Date of Award

Spring 5-18-2019

Degree Type


Degree Name

Master of Arts - Psychology



First Advisor

Dr. Lauren E. Brewer

Second Advisor

Dr. Scott A. Hutchens

Third Advisor

Dr. Nathan L. Sparkman

Fourth Advisor

Dr. George J. Day


Many states have discussed allowing concealed handguns on college campuses, known colloquially as campus carry. It is crucial to gauge whether allowing campus carry affects more than just crime rates. Previous research indicated overwhelmingly negative attitudes towards allowing campus carry. The purpose of the current study was to determine whether knowledge of someone carrying a concealed handgun in class would affect students’ ability to perform well on an exam. Across two studies, evidence and theoretical rationale suggested that knowledge of someone carrying a concealed handgun in class negatively impacted learning, although non-significantly. Individuals who were told that others (i.e., the professor and/or fellow students) were carrying a concealed handgun did worse on a post-lecture exam than those who are not led to this belief, but this finding was not significant. This work should be important to legislators and the general public because of the social and academic consequences of allowing campus carry.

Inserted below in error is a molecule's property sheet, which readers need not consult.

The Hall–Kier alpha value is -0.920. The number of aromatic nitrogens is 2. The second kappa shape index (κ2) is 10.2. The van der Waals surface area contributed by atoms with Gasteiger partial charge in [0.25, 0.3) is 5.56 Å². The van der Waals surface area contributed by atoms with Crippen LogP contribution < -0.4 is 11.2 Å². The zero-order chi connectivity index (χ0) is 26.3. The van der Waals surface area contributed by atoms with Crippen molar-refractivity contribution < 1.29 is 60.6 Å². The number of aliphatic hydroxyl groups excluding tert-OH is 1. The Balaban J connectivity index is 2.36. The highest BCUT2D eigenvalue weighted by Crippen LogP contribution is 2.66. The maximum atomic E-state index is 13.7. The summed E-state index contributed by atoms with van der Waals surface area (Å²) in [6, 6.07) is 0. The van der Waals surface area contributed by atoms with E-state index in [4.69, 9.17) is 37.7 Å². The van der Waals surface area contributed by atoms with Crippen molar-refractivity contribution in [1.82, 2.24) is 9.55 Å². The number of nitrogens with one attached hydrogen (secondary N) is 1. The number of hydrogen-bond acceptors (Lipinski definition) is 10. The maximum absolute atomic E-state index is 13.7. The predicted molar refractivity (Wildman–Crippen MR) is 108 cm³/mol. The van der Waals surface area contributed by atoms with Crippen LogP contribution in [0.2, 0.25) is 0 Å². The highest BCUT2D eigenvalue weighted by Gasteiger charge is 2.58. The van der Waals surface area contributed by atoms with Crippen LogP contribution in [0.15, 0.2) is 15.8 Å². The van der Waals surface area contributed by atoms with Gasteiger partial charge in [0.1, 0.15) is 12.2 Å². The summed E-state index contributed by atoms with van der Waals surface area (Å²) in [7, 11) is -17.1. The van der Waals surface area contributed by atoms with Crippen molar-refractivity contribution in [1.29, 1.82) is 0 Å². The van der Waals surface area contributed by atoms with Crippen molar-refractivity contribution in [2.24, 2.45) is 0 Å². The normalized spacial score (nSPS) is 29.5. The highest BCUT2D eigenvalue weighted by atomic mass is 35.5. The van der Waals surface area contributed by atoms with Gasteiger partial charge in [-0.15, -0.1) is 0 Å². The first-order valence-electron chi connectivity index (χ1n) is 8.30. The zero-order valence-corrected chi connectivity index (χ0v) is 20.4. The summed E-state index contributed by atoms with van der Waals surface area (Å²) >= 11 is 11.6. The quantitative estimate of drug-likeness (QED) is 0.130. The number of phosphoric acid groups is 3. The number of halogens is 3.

Creative Commons License

Creative Commons License
This work is licensed under a Creative Commons Attribution-Noncommercial-No Derivative Works 4.0 License.



Tell us how this article helped you.


To view the content in your browser, please download Adobe Reader or, alternately,
you may Download the file to your hard drive.

NOTE: The latest versions of Adobe Reader do not support viewing PDF files within Firefox on Mac OS and if you are using a modern (Intel) Mac, there is no official plugin for viewing PDF files within the browser window.